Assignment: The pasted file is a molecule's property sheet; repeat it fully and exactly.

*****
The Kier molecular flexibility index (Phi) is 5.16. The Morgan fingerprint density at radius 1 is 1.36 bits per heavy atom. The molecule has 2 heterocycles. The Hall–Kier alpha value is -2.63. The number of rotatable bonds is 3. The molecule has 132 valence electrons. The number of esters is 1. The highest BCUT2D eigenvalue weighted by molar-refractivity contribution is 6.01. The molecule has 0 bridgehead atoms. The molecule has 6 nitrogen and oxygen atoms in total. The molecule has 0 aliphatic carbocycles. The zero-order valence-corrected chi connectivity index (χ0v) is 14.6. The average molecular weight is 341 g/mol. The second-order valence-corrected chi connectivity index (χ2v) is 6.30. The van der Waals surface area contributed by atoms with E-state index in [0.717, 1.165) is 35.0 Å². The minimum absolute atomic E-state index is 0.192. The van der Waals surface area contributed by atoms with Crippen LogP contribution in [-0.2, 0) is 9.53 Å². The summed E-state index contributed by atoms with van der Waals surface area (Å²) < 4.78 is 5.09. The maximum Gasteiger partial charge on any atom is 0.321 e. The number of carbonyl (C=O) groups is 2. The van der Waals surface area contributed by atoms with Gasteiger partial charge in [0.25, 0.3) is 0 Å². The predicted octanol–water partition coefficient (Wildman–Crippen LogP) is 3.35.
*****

The Kier molecular flexibility index (Phi) is 5.16. The Morgan fingerprint density at radius 1 is 1.36 bits per heavy atom. The molecule has 2 heterocycles. The Hall–Kier alpha value is -2.63. The number of rotatable bonds is 3. The molecule has 132 valence electrons. The number of esters is 1. The highest BCUT2D eigenvalue weighted by molar-refractivity contribution is 6.01. The molecule has 0 bridgehead atoms. The molecule has 6 nitrogen and oxygen atoms in total. The molecule has 0 aliphatic carbocycles. The zero-order valence-corrected chi connectivity index (χ0v) is 14.6. The average molecular weight is 341 g/mol. The second-order valence-corrected chi connectivity index (χ2v) is 6.30. The van der Waals surface area contributed by atoms with E-state index in [0.717, 1.165) is 35.0 Å². The minimum absolute atomic E-state index is 0.192. The van der Waals surface area contributed by atoms with Crippen LogP contribution in [-0.2, 0) is 9.53 Å². The summed E-state index contributed by atoms with van der Waals surface area (Å²) < 4.78 is 5.09. The maximum Gasteiger partial charge on any atom is 0.321 e. The number of carbonyl (C=O) groups is 2. The van der Waals surface area contributed by atoms with Gasteiger partial charge in [0.25, 0.3) is 0 Å². The predicted octanol–water partition coefficient (Wildman–Crippen LogP) is 3.35.